Catastrophe was only averted by the £65 billion bailout from the Bank of England, which was forced to step in so as to prevent contagion spreading throughout the system.
But the problem is far from resolved. And there are deep concerns that the issue could reemerge with a bang as soon as BoE support is withdrawn: plunging pension schemes into the red; wiping out ordinary people’s savings; and provoking further turbulence on the markets.
All of this comes with consequences. Politically, Truss and the Tories are completely discredited, leading to splits and division within the party and across the government. And economically, the market’s confidence in British capitalism has tanked.
In 2008, the triple-A ratings on mortgage-backed securities granted by credit rating agencies evaporated instantaneously. What was perceived as a safe and low-risk investment fell in value overnight.
Fast forward to today, and AA-rated UK gilts have taken a similar hit, increasing the cost of borrowing for the government. This, in turn, feeds into higher borrowing costs for households and businesses – already squeezed by rampant inflation and soaring energy bills.
Millions of workers in the UK (and across the world) rely on pension schemes to secure their futures and livelihoods. But now they face further uncertainty and insecurity, with the prospect of seeing their savings vanish in a puff of smoke.
This is a damning indictment of the capitalist system, where even supposedly ‘safe’ areas of investment are subject to volatility and risk.
The reality is that capitalism can never provide sanctity and prudence. There are no ‘safe spaces’ when it comes to the profit system. As long as the bankers and billionaires remain in control, they will always gamble with our lives.
Decline and decay
PM Liz Truss has blamed currency speculators for the recent collapse in the pound, and the subsequent fall in the price of UK bonds.
No doubt such speculators exist, and have played a role. But their actions are not the ultimate cause of the UK economy’s woes. Rather, these parasites – and the recent panic on the market that they have fed off – are symptoms of the rottenness of British capitalism.
Once considered the workshop of the world, Britain is characterised today by a lack of investment in real industry; the dominance of the financial sector; and a lopsided rentier economy, where speculation has wormed its way into all areas of the economy – from housing to pensions.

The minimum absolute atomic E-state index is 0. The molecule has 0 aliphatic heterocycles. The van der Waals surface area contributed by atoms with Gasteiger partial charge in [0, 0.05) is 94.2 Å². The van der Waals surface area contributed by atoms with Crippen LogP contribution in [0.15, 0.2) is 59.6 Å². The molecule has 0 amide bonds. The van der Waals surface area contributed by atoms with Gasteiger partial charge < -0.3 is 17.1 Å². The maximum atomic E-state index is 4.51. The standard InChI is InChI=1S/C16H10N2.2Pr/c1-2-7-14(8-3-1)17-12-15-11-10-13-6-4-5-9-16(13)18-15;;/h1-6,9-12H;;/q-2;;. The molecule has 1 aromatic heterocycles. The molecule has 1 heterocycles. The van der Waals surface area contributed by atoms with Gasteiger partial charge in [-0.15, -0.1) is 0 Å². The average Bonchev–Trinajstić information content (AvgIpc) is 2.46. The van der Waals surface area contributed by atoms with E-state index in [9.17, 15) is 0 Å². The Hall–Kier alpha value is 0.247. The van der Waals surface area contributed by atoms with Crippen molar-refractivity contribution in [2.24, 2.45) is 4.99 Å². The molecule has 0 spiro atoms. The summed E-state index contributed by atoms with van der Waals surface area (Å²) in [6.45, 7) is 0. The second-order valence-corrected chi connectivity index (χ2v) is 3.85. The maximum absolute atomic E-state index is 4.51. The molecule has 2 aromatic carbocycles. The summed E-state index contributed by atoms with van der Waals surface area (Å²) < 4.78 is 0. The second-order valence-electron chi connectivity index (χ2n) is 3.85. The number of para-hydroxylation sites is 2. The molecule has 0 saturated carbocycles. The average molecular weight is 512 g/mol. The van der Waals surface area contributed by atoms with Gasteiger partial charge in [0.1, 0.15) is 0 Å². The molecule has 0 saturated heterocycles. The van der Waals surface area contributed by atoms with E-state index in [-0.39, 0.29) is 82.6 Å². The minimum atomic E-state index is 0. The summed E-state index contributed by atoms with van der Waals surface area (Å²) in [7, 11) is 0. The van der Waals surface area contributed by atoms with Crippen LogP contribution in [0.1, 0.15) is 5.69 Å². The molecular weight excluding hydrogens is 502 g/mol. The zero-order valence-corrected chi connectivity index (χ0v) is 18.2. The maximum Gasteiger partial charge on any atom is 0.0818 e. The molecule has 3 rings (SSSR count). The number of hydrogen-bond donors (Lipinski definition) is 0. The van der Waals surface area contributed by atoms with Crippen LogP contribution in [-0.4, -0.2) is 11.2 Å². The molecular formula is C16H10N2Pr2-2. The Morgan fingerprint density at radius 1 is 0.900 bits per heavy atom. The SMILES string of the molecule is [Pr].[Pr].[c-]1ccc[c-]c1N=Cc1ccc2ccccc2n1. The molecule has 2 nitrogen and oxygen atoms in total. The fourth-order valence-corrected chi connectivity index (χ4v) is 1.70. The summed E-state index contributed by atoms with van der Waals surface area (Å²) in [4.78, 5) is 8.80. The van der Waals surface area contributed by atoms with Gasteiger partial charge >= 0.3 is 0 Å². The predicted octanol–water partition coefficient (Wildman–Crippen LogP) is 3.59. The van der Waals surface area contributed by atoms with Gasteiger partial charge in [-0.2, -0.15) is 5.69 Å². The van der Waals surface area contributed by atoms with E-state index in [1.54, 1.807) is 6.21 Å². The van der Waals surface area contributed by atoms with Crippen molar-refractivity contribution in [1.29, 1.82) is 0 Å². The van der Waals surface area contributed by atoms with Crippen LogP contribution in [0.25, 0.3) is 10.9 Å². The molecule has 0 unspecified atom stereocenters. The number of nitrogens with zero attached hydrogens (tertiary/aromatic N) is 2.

The expansion of unproductive sectors, such as financial and legal services, and the ever-increasing growth in speculation are a reflection of the decline and decay of British capitalism.
Era of instability
This has accelerated over the last decade-and-a-half, thanks in part to the attempts by the ruling class to get out of each crisis through quantitative easing and debt-funded government interventions.
With the credit taps fully open, speculative investors have piled into every asset and area of the economy: gold, cryptocurrencies, property, and even art.
The result is bubbles everywhere, and volatility at all levels. And recent events have exposed the cracks within the UK (and global) economy, as inflation climbs and interest rates steadily creep higher.
These shocks we are seeing – to pension schemes, property, currency values, and other pivotal parts of the economy – are not minor blips on the road to recovery and growth.
On the contrary, these are all indications of the beginnings of a new world slump; an era of crisis and instability.
The capitalists cannot help but speculate.
The capitalist system prioritises one thing over all else: profit. And in the context of a world economy wracked with uncertainty, instability, and oversaturated markets, speculation and gambling become a far more attractive option for the capitalists than investment in the ‘grubby’ business of production.
The whole situation seems insane to any normal person. All this absurdity is completely rational from the perspective of the capitalists, however, whose only priority is profit-making, no matter the human cost.
But what is rational for individual capitalists – short-term profiteering and rent-seeking – leads to fragility, turmoil, and havoc for the economy as a whole.
In 2007-08, ordinary people across the world risked losing their homes because of the bankers’ exploits. Now it is people’s pensions that are at stake. And who knows what will be next?
The only way to end this madness is to overthrow the capitalist system in its entirety, and replace it with a socialist planned economy.
Only under a socialist plan of production can we guarantee a stable, secure future – with a decent home and a happy, healthy life – for all, from cradle to grave
Only then can we end this financial alchemy and swindling, and instead use the world’s superabundant resources and technology to produce for the needs of society, not the parasitic profits of the fat cats.
This means taking ownership and control out of the hands of the billionaires, by nationalising the big banks, financial houses, and major monopolies – without compensation and under democratic workers’ management.
And above all, it means fighting for socialist revolution, to drive out this den of charlatans and thieves, and to shut the doors on the casino of capitalism.